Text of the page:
Tag Archives: scheduled

Scheduled castes give voice to woes

SADIQABAD – Arjun Das Advocate, chairman of Pakistan Meghwar Council, has regretted that the representative of a caste having only 3,500 votes is present in the National Assembly but the scheduled castes which have 1.4 million votes has no representative in the assembly on the 10 seats reserved for minorities in Pakistan.

Likewise in Sindh province, 75 percent people of the minority belonged to the scheduled castes while their no representative is present in the Sindh Assembly and the same situation was in the Senate, Khyber Pakhtunkhwa Assembly and the Balochistan Assembly. He said that it was proved that the process of getting representatives from the minorities in the assemblies was non-democratic, discriminatory and unjust. Therefore, he demanded, the method should be changed immediately. He also said that the communities’ members belonged to their respective parties and they do not represent the public thus they had no courage to raise a voice for the communities’ welfare nor they could heel their wounds by solving their problems.

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The fading soul of Pakistan’s diversity – By Zeba T.Hashmi

Around the Lahore Central Railway Station, narrow alleys are like a maze, with hotels and restaurants for passengers coming in from across the country. The visitors from Cholistan were staying in one such building. Their common attire said nothing about their significance. The assertiveness is in their eyes spoke of the hardships they face in the middle of the uninhabited deserts. Through the music they make, they bring their world to life with songs of love, mysticism and sad partings.

A group of singers from the Bheel community were my hosts in one of the rundown hotels where they were staying. A few moments after I entered the room and greeted them, there was music all around, the sadness of the room shattered by the elaborate melodies they made from the stringed Yaktara and the colorful Raanti instruments. Such was the beauty I found in that tiny, unfamiliar room that came to life with music and lively stories, in spite of interruptions by the hotel manager who kept asking us to tone it down.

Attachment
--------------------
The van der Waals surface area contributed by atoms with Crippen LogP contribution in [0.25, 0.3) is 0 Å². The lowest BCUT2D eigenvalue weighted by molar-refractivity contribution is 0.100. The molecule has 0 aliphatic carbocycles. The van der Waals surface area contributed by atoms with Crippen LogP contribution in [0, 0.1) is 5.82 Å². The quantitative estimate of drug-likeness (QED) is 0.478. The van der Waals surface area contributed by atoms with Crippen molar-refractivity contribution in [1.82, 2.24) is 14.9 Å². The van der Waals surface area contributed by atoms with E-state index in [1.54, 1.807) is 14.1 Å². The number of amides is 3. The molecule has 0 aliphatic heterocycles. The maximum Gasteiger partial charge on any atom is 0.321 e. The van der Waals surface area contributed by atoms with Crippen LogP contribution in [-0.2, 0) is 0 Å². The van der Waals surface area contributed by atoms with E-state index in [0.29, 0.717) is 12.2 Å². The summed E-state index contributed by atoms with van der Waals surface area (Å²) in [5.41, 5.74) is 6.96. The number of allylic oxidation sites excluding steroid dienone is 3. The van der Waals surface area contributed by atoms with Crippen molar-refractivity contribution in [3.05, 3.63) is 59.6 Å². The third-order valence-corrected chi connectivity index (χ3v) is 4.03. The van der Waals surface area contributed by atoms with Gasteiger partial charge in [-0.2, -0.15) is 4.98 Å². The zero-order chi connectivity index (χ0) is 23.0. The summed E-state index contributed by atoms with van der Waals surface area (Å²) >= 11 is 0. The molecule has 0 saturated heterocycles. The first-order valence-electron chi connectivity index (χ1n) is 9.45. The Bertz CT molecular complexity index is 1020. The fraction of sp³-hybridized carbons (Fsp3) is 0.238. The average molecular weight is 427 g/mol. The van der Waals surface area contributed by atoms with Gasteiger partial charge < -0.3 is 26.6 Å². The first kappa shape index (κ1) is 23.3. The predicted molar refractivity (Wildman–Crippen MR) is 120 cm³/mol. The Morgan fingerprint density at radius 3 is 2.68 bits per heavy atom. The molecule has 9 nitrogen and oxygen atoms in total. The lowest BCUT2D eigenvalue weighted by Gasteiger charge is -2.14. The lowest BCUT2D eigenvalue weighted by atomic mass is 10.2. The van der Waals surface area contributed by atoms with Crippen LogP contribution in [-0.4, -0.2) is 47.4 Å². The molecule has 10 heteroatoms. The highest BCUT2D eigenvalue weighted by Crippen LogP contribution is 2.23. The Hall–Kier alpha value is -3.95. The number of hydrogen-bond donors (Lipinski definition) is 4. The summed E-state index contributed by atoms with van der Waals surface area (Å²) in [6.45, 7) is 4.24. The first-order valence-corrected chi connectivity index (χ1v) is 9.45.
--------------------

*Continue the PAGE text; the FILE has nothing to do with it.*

The members of the Hindu Bheel community are mostly landless, and they are known for their melodies and beautiful traditional musical instruments, ornamented by elaborately embroidered bright colored fabrics. They make their stringed instruments with animal hides and wood, hollowed pipes that are magic for the ear. They are known for their distinctive voice quality and the art of story-telling. Their women wear glass bangles all over their arms and wear colorful Cholis and Ghagharas.

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Dalit women in Pakistan – denied a life in dignity and respect

A new report documents the situation of Pakistan’s Dalit women; one of the most socially excluded and impoverished sections of the population. The shadow report for a UN CEDAW review of Pakistan in February calls on the Government to focus on education, access to basic services, and laws and special programmes to protect the rights of Dalit women.